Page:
Considering that (a) the apostle Paul was in Thessalonica for three Sabbath days (Acts 17:2), and (b) a good portion of the church was made up of former pagans (Acts 17:4, 1 Thessalonians 1:9), it is remarkable how much the apostle had to remind them of in his first letter (you can’t remind someone of something they don’t already know).
I shall not fail to remind you of things like this although you know them and are already established in the truth. I consider it my duty, as long as I live in the temporary dwelling of this body, to stimulate you by these reminders. I know that I shall have to leave this body at very short notice, as our Lord Jesus Christ made clear to me. Consequently I shall make the most of every opportunity, so that after I am gone you will remember these things.
–2 Peter 1:12-15, J. B. Phillips New Testament
Paul, what about you? Anything new?
To write the same things to you is no trouble to me and is safe for you.
–Philippians 3:1b, ESV
Dear friends, I am not writing you a new command but an old command that you have had from the beginning. The old command is the message you have heard.
–1 John 2:7, HCSB
I copy-pasted every instance where the English translators placed Saul’s words in quotation marks and analysed his speech. In my last post I looked at Saul talking to his subordinates and his son.
Saul speaks to (and about) Samuel
In chapter 9 we’re introduced to Saul and his servant as they are on an errand to recover his father’s lost donkeys. A couple of perplexing things emerge from their dialogue:
Saul did not know of Samuel even though all Israel did (see 1 Samuel 3:20).
It was the servant, not Saul, who suggested seeking help from the prophet.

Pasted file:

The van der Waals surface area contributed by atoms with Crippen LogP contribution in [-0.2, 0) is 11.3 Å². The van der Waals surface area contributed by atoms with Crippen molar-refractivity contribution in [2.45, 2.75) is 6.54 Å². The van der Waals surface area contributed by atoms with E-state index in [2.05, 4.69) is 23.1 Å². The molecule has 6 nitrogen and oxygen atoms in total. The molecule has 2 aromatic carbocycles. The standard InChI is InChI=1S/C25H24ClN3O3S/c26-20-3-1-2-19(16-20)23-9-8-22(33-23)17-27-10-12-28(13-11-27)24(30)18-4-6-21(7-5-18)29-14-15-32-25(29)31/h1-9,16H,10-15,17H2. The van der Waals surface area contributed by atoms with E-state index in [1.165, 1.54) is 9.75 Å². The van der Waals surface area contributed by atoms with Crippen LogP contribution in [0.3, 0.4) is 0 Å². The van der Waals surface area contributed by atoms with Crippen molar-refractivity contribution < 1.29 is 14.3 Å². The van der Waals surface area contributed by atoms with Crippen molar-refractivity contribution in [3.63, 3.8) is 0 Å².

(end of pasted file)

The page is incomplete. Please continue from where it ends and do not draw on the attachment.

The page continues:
Samuel and Saul next talk in chapter 13, after Saul offers sacrifices he shouldn’t have offered. When Samuel asks for an explanation, Saul shifts the blame for his actions from himself to the soldiers (who were scattering), to Samuel (who was late) and to the Philistines (who were assembling nearby). He takes no personal responsibility.
Chapter 15 records their last meeting. Earlier, Samuel had given Saul a command to fulfil a promise Yahweh had made during the wilderness wandering period (Deuteronomy 25:17-19, see Exodus 17:8-16). Saul partially obeyed. Unsurprisingly, he shifts the blame—to the soldiers. In his conversation with Samuel, Saul uses “Yahweh” nine times. I found it disturbing that his greatest concentration of God-language was right after he had disobeyed a direct order from God. And while he does say, “I have sinned,” (15:24, 30) he is more concerned for what the people think of him than what God thinks of him.
He speaks again to Samuel in 28:15 at the medium’s house. By his own admission, God had turned away from him.
Saul speaks to (and about) David
Saul speaks to David before he went to fight Goliath (1 Samuel 17:33, 37). While David’s words exude faith in God, Saul’s are pragmatic (17:33). In 17:37 Saul says, “Go, and may the LORD be with you.” Was he just being pious, or did he really mean it?
In chapter 18, he offers in marriage each of his two daughters in turn to David. Before this, he had been unsuccessful at killing David and only made these offers as part of an underhanded plan to get David killed in battle (18:17, 21, 25).